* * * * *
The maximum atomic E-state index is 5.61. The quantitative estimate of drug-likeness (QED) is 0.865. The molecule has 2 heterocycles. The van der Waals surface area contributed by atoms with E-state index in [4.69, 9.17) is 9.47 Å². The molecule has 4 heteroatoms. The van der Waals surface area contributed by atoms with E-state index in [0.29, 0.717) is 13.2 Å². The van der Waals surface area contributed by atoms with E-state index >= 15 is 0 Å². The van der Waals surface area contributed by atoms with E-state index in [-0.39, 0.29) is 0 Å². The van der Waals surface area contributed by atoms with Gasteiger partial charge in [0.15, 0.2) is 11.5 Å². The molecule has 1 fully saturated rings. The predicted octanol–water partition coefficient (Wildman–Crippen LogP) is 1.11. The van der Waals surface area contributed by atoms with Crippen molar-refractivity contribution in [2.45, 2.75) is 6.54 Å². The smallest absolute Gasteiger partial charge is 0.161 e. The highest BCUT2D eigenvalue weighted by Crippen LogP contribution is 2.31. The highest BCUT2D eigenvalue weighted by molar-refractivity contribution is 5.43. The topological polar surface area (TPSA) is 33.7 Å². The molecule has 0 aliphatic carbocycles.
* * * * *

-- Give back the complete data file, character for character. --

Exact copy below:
The maximum atomic E-state index is 5.61. The quantitative estimate of drug-likeness (QED) is 0.865. The molecule has 2 heterocycles. The van der Waals surface area contributed by atoms with E-state index in [4.69, 9.17) is 9.47 Å². The molecule has 4 heteroatoms. The van der Waals surface area contributed by atoms with E-state index in [0.29, 0.717) is 13.2 Å². The van der Waals surface area contributed by atoms with E-state index >= 15 is 0 Å². The van der Waals surface area contributed by atoms with E-state index in [-0.39, 0.29) is 0 Å². The van der Waals surface area contributed by atoms with Gasteiger partial charge in [0.15, 0.2) is 11.5 Å². The molecule has 1 fully saturated rings. The predicted octanol–water partition coefficient (Wildman–Crippen LogP) is 1.11. The van der Waals surface area contributed by atoms with Crippen molar-refractivity contribution in [2.45, 2.75) is 6.54 Å². The smallest absolute Gasteiger partial charge is 0.161 e. The highest BCUT2D eigenvalue weighted by Crippen LogP contribution is 2.31. The highest BCUT2D eigenvalue weighted by molar-refractivity contribution is 5.43. The topological polar surface area (TPSA) is 33.7 Å². The molecule has 0 aliphatic carbocycles.